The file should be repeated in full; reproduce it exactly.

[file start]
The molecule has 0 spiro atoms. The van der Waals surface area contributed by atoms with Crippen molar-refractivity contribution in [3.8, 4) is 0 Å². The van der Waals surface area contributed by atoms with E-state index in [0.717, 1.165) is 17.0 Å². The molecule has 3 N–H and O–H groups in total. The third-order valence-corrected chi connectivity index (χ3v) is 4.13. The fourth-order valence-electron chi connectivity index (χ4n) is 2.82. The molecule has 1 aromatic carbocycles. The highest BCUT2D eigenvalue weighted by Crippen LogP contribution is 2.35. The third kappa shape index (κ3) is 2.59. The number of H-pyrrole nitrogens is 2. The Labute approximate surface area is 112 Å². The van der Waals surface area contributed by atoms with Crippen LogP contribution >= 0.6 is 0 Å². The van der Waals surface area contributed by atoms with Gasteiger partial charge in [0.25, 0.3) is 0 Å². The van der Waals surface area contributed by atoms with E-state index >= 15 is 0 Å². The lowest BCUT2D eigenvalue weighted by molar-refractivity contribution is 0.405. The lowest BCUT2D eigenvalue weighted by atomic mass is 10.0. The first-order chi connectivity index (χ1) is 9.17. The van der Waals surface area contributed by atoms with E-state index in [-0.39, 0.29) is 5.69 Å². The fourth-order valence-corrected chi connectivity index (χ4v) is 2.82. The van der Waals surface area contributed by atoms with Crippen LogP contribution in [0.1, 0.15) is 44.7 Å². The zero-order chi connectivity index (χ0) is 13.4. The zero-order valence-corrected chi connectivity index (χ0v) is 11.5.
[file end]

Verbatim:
The molecule has 0 spiro atoms. The van der Waals surface area contributed by atoms with Crippen molar-refractivity contribution in [3.8, 4) is 0 Å². The van der Waals surface area contributed by atoms with E-state index in [0.717, 1.165) is 17.0 Å². The molecule has 3 N–H and O–H groups in total. The third-order valence-corrected chi connectivity index (χ3v) is 4.13. The fourth-order valence-electron chi connectivity index (χ4n) is 2.82. The molecule has 1 aromatic carbocycles. The highest BCUT2D eigenvalue weighted by Crippen LogP contribution is 2.35. The third kappa shape index (κ3) is 2.59. The number of H-pyrrole nitrogens is 2. The Labute approximate surface area is 112 Å². The van der Waals surface area contributed by atoms with Crippen LogP contribution >= 0.6 is 0 Å². The van der Waals surface area contributed by atoms with Gasteiger partial charge in [0.25, 0.3) is 0 Å². The van der Waals surface area contributed by atoms with E-state index >= 15 is 0 Å². The lowest BCUT2D eigenvalue weighted by molar-refractivity contribution is 0.405. The lowest BCUT2D eigenvalue weighted by atomic mass is 10.0. The first-order chi connectivity index (χ1) is 9.17. The van der Waals surface area contributed by atoms with E-state index in [-0.39, 0.29) is 5.69 Å². The fourth-order valence-corrected chi connectivity index (χ4v) is 2.82. The van der Waals surface area contributed by atoms with Crippen LogP contribution in [0.1, 0.15) is 44.7 Å². The zero-order chi connectivity index (χ0) is 13.4. The zero-order valence-corrected chi connectivity index (χ0v) is 11.5.